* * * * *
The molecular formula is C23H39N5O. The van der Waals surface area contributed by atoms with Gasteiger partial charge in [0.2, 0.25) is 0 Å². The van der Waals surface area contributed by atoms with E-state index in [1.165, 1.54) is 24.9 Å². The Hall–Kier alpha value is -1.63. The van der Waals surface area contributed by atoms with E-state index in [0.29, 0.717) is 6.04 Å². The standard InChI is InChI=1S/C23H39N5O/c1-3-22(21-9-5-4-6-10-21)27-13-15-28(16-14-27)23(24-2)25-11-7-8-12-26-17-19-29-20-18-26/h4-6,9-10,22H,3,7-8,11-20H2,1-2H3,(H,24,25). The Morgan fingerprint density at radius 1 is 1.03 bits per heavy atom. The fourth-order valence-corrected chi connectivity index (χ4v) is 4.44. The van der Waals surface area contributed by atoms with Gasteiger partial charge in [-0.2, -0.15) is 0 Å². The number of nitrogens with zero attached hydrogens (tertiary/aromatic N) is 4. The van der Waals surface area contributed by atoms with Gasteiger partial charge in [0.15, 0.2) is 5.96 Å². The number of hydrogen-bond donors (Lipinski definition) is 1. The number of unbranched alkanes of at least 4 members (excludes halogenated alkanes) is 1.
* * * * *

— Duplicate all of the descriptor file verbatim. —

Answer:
The molecular formula is C23H39N5O. The van der Waals surface area contributed by atoms with Gasteiger partial charge in [0.2, 0.25) is 0 Å². The van der Waals surface area contributed by atoms with E-state index in [1.165, 1.54) is 24.9 Å². The Hall–Kier alpha value is -1.63. The van der Waals surface area contributed by atoms with E-state index in [0.29, 0.717) is 6.04 Å². The standard InChI is InChI=1S/C23H39N5O/c1-3-22(21-9-5-4-6-10-21)27-13-15-28(16-14-27)23(24-2)25-11-7-8-12-26-17-19-29-20-18-26/h4-6,9-10,22H,3,7-8,11-20H2,1-2H3,(H,24,25). The Morgan fingerprint density at radius 1 is 1.03 bits per heavy atom. The fourth-order valence-corrected chi connectivity index (χ4v) is 4.44. The van der Waals surface area contributed by atoms with Gasteiger partial charge in [-0.2, -0.15) is 0 Å². The number of nitrogens with zero attached hydrogens (tertiary/aromatic N) is 4. The van der Waals surface area contributed by atoms with Gasteiger partial charge in [0.15, 0.2) is 5.96 Å². The number of hydrogen-bond donors (Lipinski definition) is 1. The number of unbranched alkanes of at least 4 members (excludes halogenated alkanes) is 1.